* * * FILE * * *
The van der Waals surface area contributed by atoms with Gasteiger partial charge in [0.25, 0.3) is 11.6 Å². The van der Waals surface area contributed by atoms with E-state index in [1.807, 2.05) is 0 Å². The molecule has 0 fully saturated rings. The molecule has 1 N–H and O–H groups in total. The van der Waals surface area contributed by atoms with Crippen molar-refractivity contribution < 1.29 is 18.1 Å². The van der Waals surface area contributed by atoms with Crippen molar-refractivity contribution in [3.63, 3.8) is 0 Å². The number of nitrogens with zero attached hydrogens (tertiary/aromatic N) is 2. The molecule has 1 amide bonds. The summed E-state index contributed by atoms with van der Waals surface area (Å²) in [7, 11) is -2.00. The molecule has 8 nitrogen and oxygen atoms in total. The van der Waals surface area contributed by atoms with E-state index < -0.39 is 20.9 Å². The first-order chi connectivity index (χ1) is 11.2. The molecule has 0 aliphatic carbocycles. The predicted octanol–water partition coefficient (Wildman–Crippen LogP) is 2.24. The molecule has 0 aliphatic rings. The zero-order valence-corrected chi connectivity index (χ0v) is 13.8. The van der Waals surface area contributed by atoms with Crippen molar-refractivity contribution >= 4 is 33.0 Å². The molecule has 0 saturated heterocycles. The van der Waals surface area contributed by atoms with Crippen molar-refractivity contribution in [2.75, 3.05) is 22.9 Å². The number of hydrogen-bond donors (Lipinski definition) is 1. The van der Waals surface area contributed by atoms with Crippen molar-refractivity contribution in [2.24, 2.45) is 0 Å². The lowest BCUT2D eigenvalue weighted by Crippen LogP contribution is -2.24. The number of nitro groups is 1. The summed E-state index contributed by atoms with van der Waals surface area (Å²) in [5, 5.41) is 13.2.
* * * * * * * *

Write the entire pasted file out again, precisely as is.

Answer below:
The van der Waals surface area contributed by atoms with Gasteiger partial charge in [0.25, 0.3) is 11.6 Å². The van der Waals surface area contributed by atoms with E-state index in [1.807, 2.05) is 0 Å². The molecule has 0 fully saturated rings. The molecule has 1 N–H and O–H groups in total. The van der Waals surface area contributed by atoms with Crippen molar-refractivity contribution < 1.29 is 18.1 Å². The van der Waals surface area contributed by atoms with Crippen molar-refractivity contribution in [3.63, 3.8) is 0 Å². The number of nitrogens with zero attached hydrogens (tertiary/aromatic N) is 2. The molecule has 1 amide bonds. The summed E-state index contributed by atoms with van der Waals surface area (Å²) in [7, 11) is -2.00. The molecule has 8 nitrogen and oxygen atoms in total. The van der Waals surface area contributed by atoms with E-state index < -0.39 is 20.9 Å². The first-order chi connectivity index (χ1) is 11.2. The molecule has 0 aliphatic carbocycles. The predicted octanol–water partition coefficient (Wildman–Crippen LogP) is 2.24. The molecule has 0 aliphatic rings. The zero-order valence-corrected chi connectivity index (χ0v) is 13.8. The van der Waals surface area contributed by atoms with Crippen molar-refractivity contribution >= 4 is 33.0 Å². The molecule has 0 saturated heterocycles. The van der Waals surface area contributed by atoms with Crippen molar-refractivity contribution in [2.75, 3.05) is 22.9 Å². The number of hydrogen-bond donors (Lipinski definition) is 1. The van der Waals surface area contributed by atoms with Crippen molar-refractivity contribution in [2.24, 2.45) is 0 Å². The lowest BCUT2D eigenvalue weighted by Crippen LogP contribution is -2.24. The number of nitro groups is 1. The summed E-state index contributed by atoms with van der Waals surface area (Å²) in [5, 5.41) is 13.2.